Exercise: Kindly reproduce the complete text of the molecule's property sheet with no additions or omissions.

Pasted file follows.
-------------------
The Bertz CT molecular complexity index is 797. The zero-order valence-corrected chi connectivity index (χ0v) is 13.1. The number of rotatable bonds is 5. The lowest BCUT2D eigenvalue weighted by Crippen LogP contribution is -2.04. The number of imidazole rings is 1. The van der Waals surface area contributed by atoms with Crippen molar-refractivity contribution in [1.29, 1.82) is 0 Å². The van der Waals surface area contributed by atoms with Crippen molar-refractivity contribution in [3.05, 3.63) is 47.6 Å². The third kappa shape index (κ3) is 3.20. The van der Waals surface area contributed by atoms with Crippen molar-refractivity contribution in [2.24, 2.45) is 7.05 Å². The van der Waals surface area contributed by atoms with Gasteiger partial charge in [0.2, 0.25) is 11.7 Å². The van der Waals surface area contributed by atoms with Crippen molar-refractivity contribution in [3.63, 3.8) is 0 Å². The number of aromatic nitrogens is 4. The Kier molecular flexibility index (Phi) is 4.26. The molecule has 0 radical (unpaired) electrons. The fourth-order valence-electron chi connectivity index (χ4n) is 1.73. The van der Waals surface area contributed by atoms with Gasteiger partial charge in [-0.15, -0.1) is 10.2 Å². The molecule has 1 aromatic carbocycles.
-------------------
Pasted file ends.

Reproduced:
The Bertz CT molecular complexity index is 797. The zero-order valence-corrected chi connectivity index (χ0v) is 13.1. The number of rotatable bonds is 5. The lowest BCUT2D eigenvalue weighted by Crippen LogP contribution is -2.04. The number of imidazole rings is 1. The van der Waals surface area contributed by atoms with Crippen molar-refractivity contribution in [1.29, 1.82) is 0 Å². The van der Waals surface area contributed by atoms with Crippen molar-refractivity contribution in [3.05, 3.63) is 47.6 Å². The third kappa shape index (κ3) is 3.20. The van der Waals surface area contributed by atoms with Crippen molar-refractivity contribution in [2.24, 2.45) is 7.05 Å². The van der Waals surface area contributed by atoms with Gasteiger partial charge in [0.2, 0.25) is 11.7 Å². The van der Waals surface area contributed by atoms with Crippen molar-refractivity contribution in [3.63, 3.8) is 0 Å². The number of aromatic nitrogens is 4. The Kier molecular flexibility index (Phi) is 4.26. The molecule has 0 radical (unpaired) electrons. The fourth-order valence-electron chi connectivity index (χ4n) is 1.73. The van der Waals surface area contributed by atoms with Gasteiger partial charge in [-0.15, -0.1) is 10.2 Å². The molecule has 1 aromatic carbocycles.